It's no secret that Senate Republicans, led by John McCain, took aim at Susan Rice. The only question is: Why?
It wasn't primarily her views on foreign policy; Rice and McCain actually aren't that far apart on many issues. (They both pressed for U.S. intervention in Libya's civil war, for example.)
Officially, the GOP crusade against Rice was over her statements on what Washington calls simply "Benghazi," the Sept. 11 attack on a U.S. consulate that left four Americans dead. But the controversy over Rice's recitation of White House talking points on Sunday television shows was flimsy at best. The real questions about Benghazi are on State Department security practices (Hillary Rodham Clinton's department) and intelligence community analyses (James Clapper's purview), not Rice's spokesmanship.
And by last week, Rice and others had shown that she wasn't the one who wrote the talking points; she merely voiced them.
No matter, Republican senators said; there were other problems they needed to look into. GOP aides drew up dossiers on Rice's record on Africa policy as an assistant secretary of state in the Clinton administration. GOP senators charged that she behaved too much like a political operative, an attribute that never disqualified a secretary of state before. (James A. Baker III, one of the best, was a campaign manager before he became a statesman.)
So, if it wasn't just Benghazi, and it wasn't Rice's record, what was it that had Senate Republicans so riled up?
A big factor was something that would seem to be unrelated: the "fiscal cliff." Senate Republicans may soon face a vote over raising tax rates on upper-income taxpayers, a compromise that will be anathema to their most conservative supporters. A long list of old-right leaders has already issued a letter warning that any Republican who votes for higher taxes will face a primary challenge from the right.
Tennessee Sen. Bob Corker, one of the few GOP senators who has said he might support a tax hike, said Thursday that the fiscal-cliff battle made this the wrong time for a controversial nomination. "To add this to the equation probably would have been more than any of us could bear," Corker told the Wall Street Journal.
A Republican Senate aide spelled out the situation for me more clearly, on condition he not be identified. "Voting for higher taxes is a tough vote," he said. "Opposing Susan Rice is a way to score points, even though it's a sideshow."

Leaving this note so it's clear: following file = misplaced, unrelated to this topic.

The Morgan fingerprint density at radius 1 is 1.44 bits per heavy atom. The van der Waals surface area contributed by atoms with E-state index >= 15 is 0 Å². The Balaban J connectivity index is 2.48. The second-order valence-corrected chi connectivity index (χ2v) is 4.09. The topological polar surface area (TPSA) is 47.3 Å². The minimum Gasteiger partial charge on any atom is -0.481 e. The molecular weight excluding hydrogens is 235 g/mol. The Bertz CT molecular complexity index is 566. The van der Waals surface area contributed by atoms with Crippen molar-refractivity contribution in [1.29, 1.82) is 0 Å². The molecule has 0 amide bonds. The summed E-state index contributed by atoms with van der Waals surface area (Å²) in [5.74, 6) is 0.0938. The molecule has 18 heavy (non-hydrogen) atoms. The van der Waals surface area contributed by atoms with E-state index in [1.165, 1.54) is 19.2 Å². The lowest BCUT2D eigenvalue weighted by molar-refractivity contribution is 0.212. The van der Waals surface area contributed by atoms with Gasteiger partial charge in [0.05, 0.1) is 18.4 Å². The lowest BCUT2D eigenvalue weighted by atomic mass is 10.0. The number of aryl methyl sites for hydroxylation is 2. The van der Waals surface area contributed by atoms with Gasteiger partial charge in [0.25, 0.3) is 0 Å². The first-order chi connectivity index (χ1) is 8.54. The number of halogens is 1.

Another factor in Rice's downfall may have been old animosities. Things got personal during the 2008 campaign, and Rice acted as Obama's designated brawler on foreign policy issues. That's something McCain is unlikely to have forgotten — or forgiven.
During the campaign, Rice not only attacked McCain's policies, she questioned his judgment, his temperament and even his courage, ridiculing him for "strolling around the market in a flak jacket" during a visit to Iraq.
During a mini-crisis over Russian intervention in neighboring Georgia, Rice offered this: "Barack Obama, the (Bush) administration and the NATO allies took a measured, reasoned approach. John McCain shot from the hip (with) a very aggressive, belligerent statement. He may or may not have complicated the situation."
I don't think those old grudges were the key factor in McCain's opposition. But they didn't help.
Rice did her president a favor by bowing out. Obama and his aides know that their ability to do big things in his second term will erode over time; as Rice noted, energy spent on a bitter confirmation battle would be energy robbed from other priorities such as immigration reform.
But the fight made clear that nothing will be easy for the president during the next four years, despite his thumping 332 electoral votes. Republicans are looking for issues on which to bedevil Obama, including other nominations. Just because Rice withdrew is no guarantee that the president's other choices will get a free pass.
Already, the potential nomination of former Nebraska Sen. Chuck Hagel as defense secretary is meeting resistance. Hagel's a Republican, but conservatives consider him an apostate (he endorsed Democratic Senate candidates in Pennsylvania and Nebraska; even worse, both lost), and some pro-Israel groups worry that he's soft on Iran.
And Republicans have said they won't be happy if Obama nominates Jacob Lew, his White House chief of staff, as secretary of the Treasury.
About Susan Rice, the GOP aide insisted that "it was nothing personal." He didn't say — but could have — that it was, instead, strictly politics.
© 2012 Los Angeles Times